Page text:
21, December 2009 § Leave a comment
Near the close of the semester I took the opportunity to demonstrate two traditional techniques to the students of the painting class. Oil paints are just one in a long line of materials that artists have used to create paintings. Tempera paint which uses egg yolk as a binder rather than linseed oil has been around since at least the time of the ancient Greeks. Pigments from earth sources as well as organic material are used for the colouring matter and the yolk binds them and adheres them to a surface. The other technique we looked into is using marble dust to extend oil paints and to make them more transparent.
Tempera colors were used extensively before the mid 1400’s when linseed oil began to supplant the use of egg as a binder. Most of the early Renaissance work we know is in this medium including the large pieces of Botticelli, “Birth of Venus” and the “Primavera” now in the Uffizzi. Tempera has the advantage of reading very well in the high end of the tonal range and having fast drying times. It works up almost more like a pencil rendering with a linear approach and little surface build up. It can be pushed to transparent, opaque or opalescent with ease.
Introducing marble dust into oil paint extends the paint and lightens it without turning it cool and chalky as white would do. It makes the paint more transparent and more pasty, reducing drying time and creating impasto effects. It is almost like adding light without unduly changing the tone or temperature of the color. If you add some drops of Liquin to moisten the mixture the resulting putty can dry overnight even in thick areas. Painters such as Velasquez and Rembrandt are known to have added some sort of marble dust or chalk to their pigments.
These and other techniques are interesting to extend our handling options and help us to understand why art of the past has certain characteristics. Techniques may suit some temperaments and some subjects better than another.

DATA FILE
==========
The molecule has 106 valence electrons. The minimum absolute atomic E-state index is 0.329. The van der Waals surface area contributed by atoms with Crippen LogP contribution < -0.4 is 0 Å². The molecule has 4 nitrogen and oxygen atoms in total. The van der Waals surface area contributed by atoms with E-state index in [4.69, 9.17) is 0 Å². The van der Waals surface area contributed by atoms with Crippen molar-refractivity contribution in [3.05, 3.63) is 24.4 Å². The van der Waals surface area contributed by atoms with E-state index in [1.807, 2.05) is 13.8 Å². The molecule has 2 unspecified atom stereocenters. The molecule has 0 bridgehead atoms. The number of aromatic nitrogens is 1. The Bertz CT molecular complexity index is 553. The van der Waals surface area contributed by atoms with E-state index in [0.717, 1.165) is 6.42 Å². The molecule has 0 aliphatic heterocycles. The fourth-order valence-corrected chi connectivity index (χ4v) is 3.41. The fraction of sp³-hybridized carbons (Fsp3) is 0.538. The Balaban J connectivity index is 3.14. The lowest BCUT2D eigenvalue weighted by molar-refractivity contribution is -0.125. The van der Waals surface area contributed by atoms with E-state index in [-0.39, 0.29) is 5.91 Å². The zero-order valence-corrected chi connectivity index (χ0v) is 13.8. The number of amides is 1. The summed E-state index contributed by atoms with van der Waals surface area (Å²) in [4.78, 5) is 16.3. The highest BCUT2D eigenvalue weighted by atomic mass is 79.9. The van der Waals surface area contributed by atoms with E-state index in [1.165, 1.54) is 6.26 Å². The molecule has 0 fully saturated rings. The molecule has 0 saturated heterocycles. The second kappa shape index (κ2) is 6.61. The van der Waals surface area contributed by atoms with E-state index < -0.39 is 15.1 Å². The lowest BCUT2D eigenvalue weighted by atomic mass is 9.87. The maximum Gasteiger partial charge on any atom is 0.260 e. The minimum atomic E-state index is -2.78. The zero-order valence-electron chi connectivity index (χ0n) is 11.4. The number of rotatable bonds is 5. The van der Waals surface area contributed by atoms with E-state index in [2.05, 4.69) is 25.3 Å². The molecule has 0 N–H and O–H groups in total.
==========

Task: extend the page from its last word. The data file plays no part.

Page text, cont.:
13, July 2009 § Leave a comment
by Jane Morris Pack
Six students who returned to the Aegean Center for a second semester worked together on a project for the advanced painting class. The aim was to delve deeply into the great work, “Las Meninas” by Velazquez. This task afforded us the opportunity to understand his palette, his brushwork and his compositional methods: to see essentially what makes him an important artist.
We first constructed a full size drawing of the piece, which gave us a plan of the actual size to work from. The main figures were then divided among the group, and the students set to work drafting them in scale for the oil paintings. We talked about Velazquez’s paint handling and looked at Las Meninas in detail on Google Earth, which shows every brushstroke at close range. We discussed his use of space and his playful handling of the reflection of the King and Queen. Just one revelation the students experienced upon close inspection is that Velazquez’s brushwork and use of paint is thrilling and decidedly modern.
Copying the work of master painters used to be the norm in art schools. It has been out of fashion, generally regarded as a inhibition to creativity, but there is a great deal to be learned in apprenticing ourselves to past masters. Not only is there a new awareness of history but also an illumination into the mystery of what makes a great work of art.
The painters were:
12, June 2009 § Leave a comment
The semester has ended and things have come to a close here in Paros. It’s hard to believe that I have spent two semesters studying with the Aegean Center. I feel incredibly lucky for this opportunity and in my time here I have met such wonderful individuals and learned so much. It has been a year of personal growth as I have had a chance to reflect and explore myself in new and unique surroundings. The beauty of Paros and the experiences I have had will be with me forever, and the magic of Paros will echo throughout my life and my art hereafter.
In Jane’s Velazquez seminar, we have completed the painting of our sections of Las Meninas. Painting a life-size replica of one of the figures was a great exercise to culminate our semester-long study of Velazquez’ style and technique. I really enjoyed working so large (120 x 75 cm). Studying how he painted has definitely influenced my technique and how I view the act and art of painting. He painted subjects ‘out-of-focus’ but included passages with more attention to detail, which is similar to our vision. We are able to focus on only a small area and all surrounding forms are more or less blurred. I now see how this gives a painting more dynamism than painting everything in perfect focus. Another idea I will continue to keep in mind when I paint is the potential for a painting to be both abstract and realistic. From a distance Velazquez’ paintings read as clean, smooth realistic depictions. Yet up close we see that they are merely slashes of paint splattered on canvas. Paint can create great illusion but is essentially just paint on canvas. This semester Jane introduced us to putty, which I have nearly become addicted to using. It gives the paint more body and sculptural form and helps me to loosen up my brushstroke. I plan on continuing to explore texture and putty for my senior honors project next year at Brown University.